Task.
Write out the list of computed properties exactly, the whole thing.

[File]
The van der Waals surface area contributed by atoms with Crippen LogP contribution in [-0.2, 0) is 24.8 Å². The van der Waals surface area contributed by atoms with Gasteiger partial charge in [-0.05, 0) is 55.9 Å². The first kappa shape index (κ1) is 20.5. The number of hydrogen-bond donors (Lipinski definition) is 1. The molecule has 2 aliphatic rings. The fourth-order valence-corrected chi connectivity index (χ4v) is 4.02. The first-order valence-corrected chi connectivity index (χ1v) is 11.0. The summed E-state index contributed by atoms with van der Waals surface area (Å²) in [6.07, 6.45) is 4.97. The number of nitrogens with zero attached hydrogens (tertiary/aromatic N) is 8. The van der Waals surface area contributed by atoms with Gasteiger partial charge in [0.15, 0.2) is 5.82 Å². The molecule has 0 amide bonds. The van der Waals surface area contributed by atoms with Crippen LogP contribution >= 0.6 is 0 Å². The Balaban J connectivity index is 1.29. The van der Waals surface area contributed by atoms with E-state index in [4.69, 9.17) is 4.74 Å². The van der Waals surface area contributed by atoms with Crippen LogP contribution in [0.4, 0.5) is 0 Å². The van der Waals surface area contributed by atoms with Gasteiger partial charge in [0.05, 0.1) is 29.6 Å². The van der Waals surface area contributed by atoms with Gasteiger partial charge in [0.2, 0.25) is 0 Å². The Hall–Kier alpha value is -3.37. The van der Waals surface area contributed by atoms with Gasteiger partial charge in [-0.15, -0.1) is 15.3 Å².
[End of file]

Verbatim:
The van der Waals surface area contributed by atoms with Crippen LogP contribution in [-0.2, 0) is 24.8 Å². The van der Waals surface area contributed by atoms with Gasteiger partial charge in [-0.05, 0) is 55.9 Å². The first kappa shape index (κ1) is 20.5. The number of hydrogen-bond donors (Lipinski definition) is 1. The molecule has 2 aliphatic rings. The fourth-order valence-corrected chi connectivity index (χ4v) is 4.02. The first-order valence-corrected chi connectivity index (χ1v) is 11.0. The summed E-state index contributed by atoms with van der Waals surface area (Å²) in [6.07, 6.45) is 4.97. The number of nitrogens with zero attached hydrogens (tertiary/aromatic N) is 8. The van der Waals surface area contributed by atoms with Gasteiger partial charge in [0.15, 0.2) is 5.82 Å². The molecule has 0 amide bonds. The van der Waals surface area contributed by atoms with Crippen LogP contribution >= 0.6 is 0 Å². The Balaban J connectivity index is 1.29. The van der Waals surface area contributed by atoms with E-state index in [4.69, 9.17) is 4.74 Å². The van der Waals surface area contributed by atoms with Crippen LogP contribution in [0.4, 0.5) is 0 Å². The van der Waals surface area contributed by atoms with Gasteiger partial charge in [0.05, 0.1) is 29.6 Å². The van der Waals surface area contributed by atoms with Gasteiger partial charge in [0.2, 0.25) is 0 Å². The Hall–Kier alpha value is -3.37. The van der Waals surface area contributed by atoms with Gasteiger partial charge in [-0.15, -0.1) is 15.3 Å².